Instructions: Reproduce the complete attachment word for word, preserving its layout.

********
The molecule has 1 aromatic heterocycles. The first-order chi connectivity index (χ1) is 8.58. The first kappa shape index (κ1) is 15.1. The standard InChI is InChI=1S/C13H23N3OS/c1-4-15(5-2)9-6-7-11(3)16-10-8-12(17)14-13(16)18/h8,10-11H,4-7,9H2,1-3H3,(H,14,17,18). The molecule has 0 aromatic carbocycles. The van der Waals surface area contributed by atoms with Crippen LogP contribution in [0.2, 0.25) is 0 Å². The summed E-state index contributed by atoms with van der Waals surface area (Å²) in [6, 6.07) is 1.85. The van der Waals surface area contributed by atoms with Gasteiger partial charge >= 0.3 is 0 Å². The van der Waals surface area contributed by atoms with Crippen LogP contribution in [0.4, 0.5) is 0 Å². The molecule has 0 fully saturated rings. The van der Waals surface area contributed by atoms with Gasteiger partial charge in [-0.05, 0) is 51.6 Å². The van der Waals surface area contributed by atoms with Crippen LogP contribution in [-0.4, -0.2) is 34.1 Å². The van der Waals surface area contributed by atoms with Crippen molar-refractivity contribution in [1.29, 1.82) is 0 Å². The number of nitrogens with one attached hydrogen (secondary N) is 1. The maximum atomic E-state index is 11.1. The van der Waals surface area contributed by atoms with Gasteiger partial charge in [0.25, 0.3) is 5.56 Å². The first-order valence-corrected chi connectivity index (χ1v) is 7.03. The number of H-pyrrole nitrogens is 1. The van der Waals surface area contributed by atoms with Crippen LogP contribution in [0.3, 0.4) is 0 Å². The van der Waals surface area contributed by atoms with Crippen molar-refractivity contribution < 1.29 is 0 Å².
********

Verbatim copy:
The molecule has 1 aromatic heterocycles. The first-order chi connectivity index (χ1) is 8.58. The first kappa shape index (κ1) is 15.1. The standard InChI is InChI=1S/C13H23N3OS/c1-4-15(5-2)9-6-7-11(3)16-10-8-12(17)14-13(16)18/h8,10-11H,4-7,9H2,1-3H3,(H,14,17,18). The molecule has 0 aromatic carbocycles. The van der Waals surface area contributed by atoms with Crippen LogP contribution in [0.2, 0.25) is 0 Å². The summed E-state index contributed by atoms with van der Waals surface area (Å²) in [6, 6.07) is 1.85. The van der Waals surface area contributed by atoms with Gasteiger partial charge >= 0.3 is 0 Å². The van der Waals surface area contributed by atoms with Crippen LogP contribution in [0.4, 0.5) is 0 Å². The molecule has 0 fully saturated rings. The van der Waals surface area contributed by atoms with Gasteiger partial charge in [-0.05, 0) is 51.6 Å². The van der Waals surface area contributed by atoms with Crippen LogP contribution in [-0.4, -0.2) is 34.1 Å². The van der Waals surface area contributed by atoms with Crippen molar-refractivity contribution in [1.29, 1.82) is 0 Å². The number of nitrogens with one attached hydrogen (secondary N) is 1. The maximum atomic E-state index is 11.1. The van der Waals surface area contributed by atoms with Gasteiger partial charge in [0.25, 0.3) is 5.56 Å². The first-order valence-corrected chi connectivity index (χ1v) is 7.03. The number of H-pyrrole nitrogens is 1. The van der Waals surface area contributed by atoms with Crippen LogP contribution in [0.3, 0.4) is 0 Å². The van der Waals surface area contributed by atoms with Crippen molar-refractivity contribution < 1.29 is 0 Å².